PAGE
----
Trauma suggests Firth is beyond horses and breeches. But it was the 1995 TV series from Jane Austen's novel that made Firth a household name. Since then he's done prestige British cinema (The English Patient), comedy (Blackadder Goes Forth), rom-coms (Bridget Jones's Diary – in which he was memorably cast as dullard Mark Darcy who, Helen Fielding described as resembling the actor Colin Firth), period comedy (The Importance of Being Earnest) and yet more period drama (Girl With A Pearl Earring). Varied an acting career as a brief glance over Firth's filmography reveals it to be, Trauma nevertheless stands out.
So, why make it? Firth says first and foremost it was the opportunity to work again with his friend Marc Evans. He also cites the inventiveness of the script by newcomer Richard Smith. "Totally unlike anything else anyone was sending me," says Firth. "So, it did jump out at me. I wondered what I could bring to it."
As it turns out and surprisingly enough, what Firth was able to bring to Trauma was his abiding fascination with the dark side. That's surprising because Firth has had, he readily admits, an easy life. Born in Hampshire in 1960, Firth enjoyed a happy upbringing in a family of academics. He didn't excel at school, but found his calling in acting and quickly secured his first professional role, following in the footsteps of luminaries Kenneth Branagh, Rupert Everett and Daniel Day-Lewis in the stage version of Another Country. Firth was pulled from the play to star alongside Everett in the film version and since then hasn't had to look back. "It was indecently easy for me," he says. "I didn't pay my dues in the rep companies or on the dole queue, I just got a job."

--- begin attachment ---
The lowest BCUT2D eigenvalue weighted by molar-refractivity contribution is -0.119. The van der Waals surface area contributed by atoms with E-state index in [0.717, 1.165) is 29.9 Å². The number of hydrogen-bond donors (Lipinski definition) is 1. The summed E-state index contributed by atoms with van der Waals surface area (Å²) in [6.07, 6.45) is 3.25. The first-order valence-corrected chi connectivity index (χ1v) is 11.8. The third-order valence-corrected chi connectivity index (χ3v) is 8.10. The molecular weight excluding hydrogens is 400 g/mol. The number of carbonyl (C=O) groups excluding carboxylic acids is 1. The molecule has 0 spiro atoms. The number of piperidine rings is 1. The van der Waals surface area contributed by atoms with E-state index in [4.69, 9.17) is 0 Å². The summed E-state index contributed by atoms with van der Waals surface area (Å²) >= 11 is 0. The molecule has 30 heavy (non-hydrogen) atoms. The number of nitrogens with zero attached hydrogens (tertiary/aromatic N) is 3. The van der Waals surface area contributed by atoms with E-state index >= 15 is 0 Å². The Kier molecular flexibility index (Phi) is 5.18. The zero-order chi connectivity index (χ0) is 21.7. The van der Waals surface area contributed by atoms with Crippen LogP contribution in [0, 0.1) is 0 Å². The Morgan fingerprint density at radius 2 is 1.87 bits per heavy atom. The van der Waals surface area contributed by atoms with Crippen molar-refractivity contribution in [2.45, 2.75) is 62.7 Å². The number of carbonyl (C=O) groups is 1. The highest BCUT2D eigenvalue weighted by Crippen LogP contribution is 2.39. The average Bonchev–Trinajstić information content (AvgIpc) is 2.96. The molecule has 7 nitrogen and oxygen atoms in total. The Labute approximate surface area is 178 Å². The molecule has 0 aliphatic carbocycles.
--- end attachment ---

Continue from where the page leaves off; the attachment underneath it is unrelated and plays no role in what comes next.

In 1996, while filming the television adaptation of Joseph Conrad's Nostromo, he met his second wife, the Italian film-maker Livia Giuggiolo, with whom he has two children and in whose home country Firth spends a third of each year. Firth also has a child from his first marriage, to actress Meg Tilly.
Thus, given the healthy nature of Firth's personal and professional lives, his fascination with the dark side of life comes as a surprise.
"The gloomy side of life is interesting to me," says Firth. "I'm not unusual that way. Most people, broadly speaking, in the creative community find the darker side worthy of exploration. When you think about music, how much happy music is there? I don't think music comes out of joy. Most of the good stuff is really tormented. In the end the reason why most people do this rather vain thing of writing tunes or painting canvases or making up stories is because there's a conflict going on of some sort.
"Goodness knows I've done the lighter stuff and enjoyed making people laugh, but with Trauma I did enjoy manufacturing a dark world. It's funny, I think there's a thin line between finding all that stuff seductive and it doing your head in. The thing about Trauma is it's chilling, but it's seductive too."
Firth might be out of his breeches, but he's still one of British cinema's most charming seducers.